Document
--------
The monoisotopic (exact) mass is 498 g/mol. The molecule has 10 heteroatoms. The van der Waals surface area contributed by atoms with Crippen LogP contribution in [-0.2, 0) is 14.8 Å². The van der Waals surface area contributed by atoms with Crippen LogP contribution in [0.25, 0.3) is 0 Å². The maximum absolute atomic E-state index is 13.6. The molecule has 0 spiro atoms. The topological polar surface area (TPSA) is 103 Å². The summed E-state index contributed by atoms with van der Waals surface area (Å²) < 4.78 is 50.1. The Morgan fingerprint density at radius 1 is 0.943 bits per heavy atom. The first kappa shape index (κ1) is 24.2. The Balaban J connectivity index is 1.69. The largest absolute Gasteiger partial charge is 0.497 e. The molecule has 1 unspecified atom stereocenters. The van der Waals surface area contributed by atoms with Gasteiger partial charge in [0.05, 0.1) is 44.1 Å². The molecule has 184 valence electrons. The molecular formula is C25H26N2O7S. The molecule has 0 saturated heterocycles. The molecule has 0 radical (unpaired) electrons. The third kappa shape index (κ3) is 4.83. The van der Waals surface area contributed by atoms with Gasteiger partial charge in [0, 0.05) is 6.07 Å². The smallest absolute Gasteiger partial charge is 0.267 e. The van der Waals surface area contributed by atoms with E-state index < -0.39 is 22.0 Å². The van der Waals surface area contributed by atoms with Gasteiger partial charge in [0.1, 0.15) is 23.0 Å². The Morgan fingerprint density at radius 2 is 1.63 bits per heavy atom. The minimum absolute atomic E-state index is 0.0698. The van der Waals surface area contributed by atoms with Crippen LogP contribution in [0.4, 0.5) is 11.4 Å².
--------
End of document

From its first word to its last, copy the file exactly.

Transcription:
The monoisotopic (exact) mass is 498 g/mol. The molecule has 10 heteroatoms. The van der Waals surface area contributed by atoms with Crippen LogP contribution in [-0.2, 0) is 14.8 Å². The van der Waals surface area contributed by atoms with Crippen LogP contribution in [0.25, 0.3) is 0 Å². The maximum absolute atomic E-state index is 13.6. The molecule has 0 spiro atoms. The topological polar surface area (TPSA) is 103 Å². The summed E-state index contributed by atoms with van der Waals surface area (Å²) < 4.78 is 50.1. The Morgan fingerprint density at radius 1 is 0.943 bits per heavy atom. The first kappa shape index (κ1) is 24.2. The Balaban J connectivity index is 1.69. The largest absolute Gasteiger partial charge is 0.497 e. The molecule has 1 unspecified atom stereocenters. The van der Waals surface area contributed by atoms with Gasteiger partial charge in [0.05, 0.1) is 44.1 Å². The molecule has 184 valence electrons. The molecular formula is C25H26N2O7S. The molecule has 0 saturated heterocycles. The molecule has 0 radical (unpaired) electrons. The third kappa shape index (κ3) is 4.83. The van der Waals surface area contributed by atoms with Gasteiger partial charge in [0, 0.05) is 6.07 Å². The smallest absolute Gasteiger partial charge is 0.267 e. The van der Waals surface area contributed by atoms with E-state index < -0.39 is 22.0 Å². The van der Waals surface area contributed by atoms with Gasteiger partial charge in [0.1, 0.15) is 23.0 Å². The Morgan fingerprint density at radius 2 is 1.63 bits per heavy atom. The minimum absolute atomic E-state index is 0.0698. The van der Waals surface area contributed by atoms with Crippen LogP contribution in [0.4, 0.5) is 11.4 Å².